It has wings, a long neck, a long tail, a strange head, and three long clawed digits on its hands. The vorpal sword kills the Jabberwock in the poem.
The original story tells us that the jabberwock was slain by an arrow shot by an orphan boy who had taken up arms against it. This is a reference to the archery contest between King Arthur and his enemies, during which both sides shoot arrows at one another. The king's men will have been trained to use swords instead, but even so, many will have been killed. The last jabberwock was destroyed in 1911.
In some versions of the story the boy is called Peter or Pax. He is also known as Thomas the Rhymer. There are several characters with these names around at the time the story is told, so they could be the same person. One version says that he died in battle years later at the age of thirty-three. Another says that he went mad from the pain after being hit by the arrow and was placed in an asylum for the insane.
Some scholars believe that the jabberwock was a real animal and that children played a part in its destruction in order to make sure there were no survivors.
This is why, in NetHack, the Vorpal Blade is an instant death for Jabberwocks.
However, in some versions of the game, there are other ways to kill them. The most common one is using fire. If you put your hand on a burning branch, you will lose it if you don't move it immediately.
There's also a spell that can do this: "Corpse-Spawn". You need to find a corpse of a Jabberwock and sprinkle some of its blood on the ground. Then, go into a graveyard and say this spell name three times.
At the end of the poem, the vorpal sword breaks when it encounters something that cannot be pierced. In real life, this would be the skeleton of the Jabberwock. However, in some versions of the game, there is another way to kill them: use the spell "Corpse-Spawn".
The Jabberwocky is portrayed as a hideous creature with "flaming eyes" that must be vanquished in the fight between good and evil. The monster also has "jaws that bite" and "claws that catch!" The beast is destroyed by an unknown youngster throughout the poem.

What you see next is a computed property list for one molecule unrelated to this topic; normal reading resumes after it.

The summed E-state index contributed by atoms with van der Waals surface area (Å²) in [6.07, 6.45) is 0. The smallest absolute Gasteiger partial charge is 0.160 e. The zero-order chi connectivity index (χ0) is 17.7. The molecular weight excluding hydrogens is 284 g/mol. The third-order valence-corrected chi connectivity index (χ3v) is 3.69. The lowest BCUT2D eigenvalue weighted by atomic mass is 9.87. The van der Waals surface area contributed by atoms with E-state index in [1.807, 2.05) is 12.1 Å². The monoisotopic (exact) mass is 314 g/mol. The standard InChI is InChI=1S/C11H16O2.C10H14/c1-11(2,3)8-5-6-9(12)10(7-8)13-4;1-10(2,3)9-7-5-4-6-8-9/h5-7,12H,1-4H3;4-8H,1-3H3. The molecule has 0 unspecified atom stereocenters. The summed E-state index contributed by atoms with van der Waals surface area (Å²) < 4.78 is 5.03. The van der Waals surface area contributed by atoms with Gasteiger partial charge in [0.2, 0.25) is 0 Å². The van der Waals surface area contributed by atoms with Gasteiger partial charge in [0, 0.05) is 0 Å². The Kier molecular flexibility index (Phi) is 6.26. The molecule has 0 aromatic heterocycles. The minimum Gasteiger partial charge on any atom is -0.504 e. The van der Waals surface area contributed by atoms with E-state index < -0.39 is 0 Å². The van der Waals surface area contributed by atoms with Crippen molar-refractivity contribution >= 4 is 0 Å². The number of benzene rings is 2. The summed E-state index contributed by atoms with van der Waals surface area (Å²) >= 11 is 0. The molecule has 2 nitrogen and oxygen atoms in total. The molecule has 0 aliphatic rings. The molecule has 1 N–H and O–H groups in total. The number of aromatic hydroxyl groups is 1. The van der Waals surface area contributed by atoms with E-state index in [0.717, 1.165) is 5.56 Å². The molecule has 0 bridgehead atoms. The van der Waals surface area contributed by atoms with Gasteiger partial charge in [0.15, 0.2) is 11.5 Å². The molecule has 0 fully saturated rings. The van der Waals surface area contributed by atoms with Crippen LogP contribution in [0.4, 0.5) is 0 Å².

Jabberwocky originates from Lewis Carroll's 1865 children's book, Alice's Adventures in Wonderland. In this story, the titular character meets a large, scary animal called a Jabberwock who tells her she cannot go home until she finds its twin. The pair then travel through strange lands full of bizarre creatures including a mad hatter, a white rabbit, a duck with a silver leg, and more until they reach their destination: the White Queen. It is there that the Jabberwock attacks them, but is defeated by Alice with an egg that she had taken from a chicken back in the beginning of their journey.
In later editions of the book, other characters besides Alice were introduced including a young boy named John who helps defeat the Jabberwock. Jabberwocky has also appeared in several other works written by Carroll including A Tangled Tale and Through the Looking-Glass.
In television commercials, the Jabberwock has been portrayed by various actors including Edward Herrmann in the McDonald's ads that aired in the 1980s.
The poem depicts the hero's father telling him to avoid many deadly animals, but the hero gets his sword, goes in search of the Jabberwock, kills it, and comes home with its head, much to his father's delight. This is probably the oldest known example of a literary curse: an incantation delivered by one person that will cause harm to another.
According to tradition, King Edward I of England ordered the arrest and trial of the man who had written "Jabberwocky". The accused was found guilty of treason against King Edward III and executed. Some historians believe that this story is a myth created after the real culprit was already dead. They claim that "Jabberwocky" could not have been a threat to the king's life because it was written several years after his death. However, others argue that even if this story is true, it does not mean that the curse wasn't effective as a means of intimidation toward other kings.
In any case, "Jabberwocky" has been interpreted as a prophecy by many readers, some of whom have warned people about coming danger. In 1872, John Bell Taylor wrote a novel called "The Coming of the Knight", in which he included a chapter titled "The Curse of the Jabberwock".